• Forage Production of the Argentine Pampa Region Based on Land Use and Long-Term Normalized Difference Vegetation Index Data

      Di Bella, Carlos M.; Negri, Ignacio J.; Posse, Gabriela; Jaimes, Florencia R.; Jobbágy, Esteban G.; Garbulsky, Martin F.; Deregibus, Victor A. (Society for Range Management, 2009-03-01)
      Information about forage productivity and its interactions with cultural practices or climatic variation is necessary to plan livestock management and to increase production without damaging the environment. Remote sensing provides a valuable data source to achieve these goals. Here we characterize forage production over a large region (92 million hectares) by analyzing spatial, seasonal, and interannual variability with Normalized Difference Vegetation Index (NDVI) data. We identified 23 homogeneous zones that enclose multiple counties with similar characteristics of land use and productivity. A long-term series (1981-2000) of Advanced Very High Resolution Radiometer images were used to calculate monthly NDVI and the annual integral of NDVI (I-NDVI), which is an estimate of primary productivity, for each county. County agricultural land use data were used to resolve pure forage and crop NDVI patterns over time using a spectral unmixing model. The annual integral of NDVI was significantly associated with geographic longitude and average precipitation but not with latitude. Improved relationships between forage production and I-NDVI can be obtained by collecting more accurate forage estimates in the field and calculating radiation use efficiencies. Images of high temporal resolution allow the inference of seasonal changes, and images of high spatial resolution allow a more precise description of the forage resources.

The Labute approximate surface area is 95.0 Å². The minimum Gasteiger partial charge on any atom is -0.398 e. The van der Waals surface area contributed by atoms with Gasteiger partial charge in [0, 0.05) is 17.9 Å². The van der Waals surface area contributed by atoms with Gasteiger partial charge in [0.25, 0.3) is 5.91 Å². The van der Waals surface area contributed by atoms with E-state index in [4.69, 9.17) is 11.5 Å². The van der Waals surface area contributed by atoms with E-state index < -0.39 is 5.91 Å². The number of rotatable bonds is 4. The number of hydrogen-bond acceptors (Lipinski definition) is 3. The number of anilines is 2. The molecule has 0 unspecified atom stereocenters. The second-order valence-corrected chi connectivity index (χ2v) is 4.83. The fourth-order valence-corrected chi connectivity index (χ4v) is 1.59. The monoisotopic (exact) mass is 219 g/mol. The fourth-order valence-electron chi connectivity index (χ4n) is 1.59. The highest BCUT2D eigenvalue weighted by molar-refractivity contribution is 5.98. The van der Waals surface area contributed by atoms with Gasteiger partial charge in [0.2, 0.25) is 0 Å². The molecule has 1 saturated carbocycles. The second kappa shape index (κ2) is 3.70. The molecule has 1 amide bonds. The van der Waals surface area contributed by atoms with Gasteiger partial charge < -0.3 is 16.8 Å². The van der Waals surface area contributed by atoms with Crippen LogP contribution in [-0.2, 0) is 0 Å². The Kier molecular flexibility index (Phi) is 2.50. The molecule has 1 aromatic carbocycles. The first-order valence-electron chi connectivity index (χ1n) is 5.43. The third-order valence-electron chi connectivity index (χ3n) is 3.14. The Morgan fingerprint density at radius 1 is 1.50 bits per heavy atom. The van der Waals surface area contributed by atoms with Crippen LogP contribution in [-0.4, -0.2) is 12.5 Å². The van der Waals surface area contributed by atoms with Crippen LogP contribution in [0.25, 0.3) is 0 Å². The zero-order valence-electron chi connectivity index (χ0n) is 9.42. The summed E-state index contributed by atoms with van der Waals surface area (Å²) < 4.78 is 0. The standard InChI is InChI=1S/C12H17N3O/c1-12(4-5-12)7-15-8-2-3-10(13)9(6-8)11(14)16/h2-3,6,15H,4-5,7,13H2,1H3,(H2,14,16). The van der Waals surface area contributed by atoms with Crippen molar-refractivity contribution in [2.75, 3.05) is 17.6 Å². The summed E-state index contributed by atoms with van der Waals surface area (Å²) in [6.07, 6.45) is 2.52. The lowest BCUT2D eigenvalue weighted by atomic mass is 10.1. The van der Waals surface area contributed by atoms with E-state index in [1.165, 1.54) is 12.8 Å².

• Minimal Plant Responsiveness to Summer Water Pulses: Ecophysiological Constraints of Three Species of Semiarid Patagonia

      Golluscio, Rodolfo A.; Escalada, Valeria Sigal; Pérez, Juliana (Society for Range Management, 2009-03-01)
      In arid ecosystems, a few large summer rains frequently differentiate wet years from dry ones. However, use of this additional water by plants has limited experimental evidence. We applied a 16-mm summer water pulse (12% of mean annual precipitation) to two plant communities of the Patagonian steppe, and compared responses of three dominant species, which can be ordered by decreasing xerophytism and increasing rooting depth and summer activity: 1) colapiche, evergreen dwarf shrub (Nassauvia glomerulosa [Lag.] Don); 2) coirón amargo, evergreen grass (Stipa speciosa Trin. et Rupr.); and 3) neneo, drought deciduous shrub (Mulinum spinosum [Cav.] Pers.). Shallow-rooted species (S. speciosa and N. glomerulosa), which use water from dry soil layers, showed a greater leaf water potential response to watering than deep-rooted species (M. spinosum). Leaf water potential response was greater and quicker in xerophytic species than in mesophytic ones (N. glomerulosa . S. speciosa . M. spinosum). However, this response only translated into leaf conductance and transpiration responses for coiro ́n amargo, probably because the species with winter phenological cycle (N. glomerulosa) is less able to utilize summer water inputs than species with a summer phenological cycle (S. speciosa). The lack of response of deep-rooted M. spinosum in leaf conductance, transpiration, and photosynthesis may have been due to the high leaf water potential of control plants. Instead, in S. speciosa and N. glomerulosa net photosynthesis decreased below zero following watering, suggesting the start of growth pulses. The complex chain of plant processes triggered by rainfall, and the constraints imposed to different species by rooting depth, phenology, and xerophytism, could explain the frequent low response to both large rainfall events and above-average rainfall years in this arid community. Our results suggest that, paradoxically, water may be suboptimally used at local scales in arid rangeland ecosystems. 
    • A Process-Based Application of State-and-Transition Models: A Case Study of Western Juniper (Juniperus occidentalis) Encroachment

      Petersen, Steven L.; Stringham, Tamzen K.; Roundy, Bruce A. (Society for Range Management, 2009-03-01)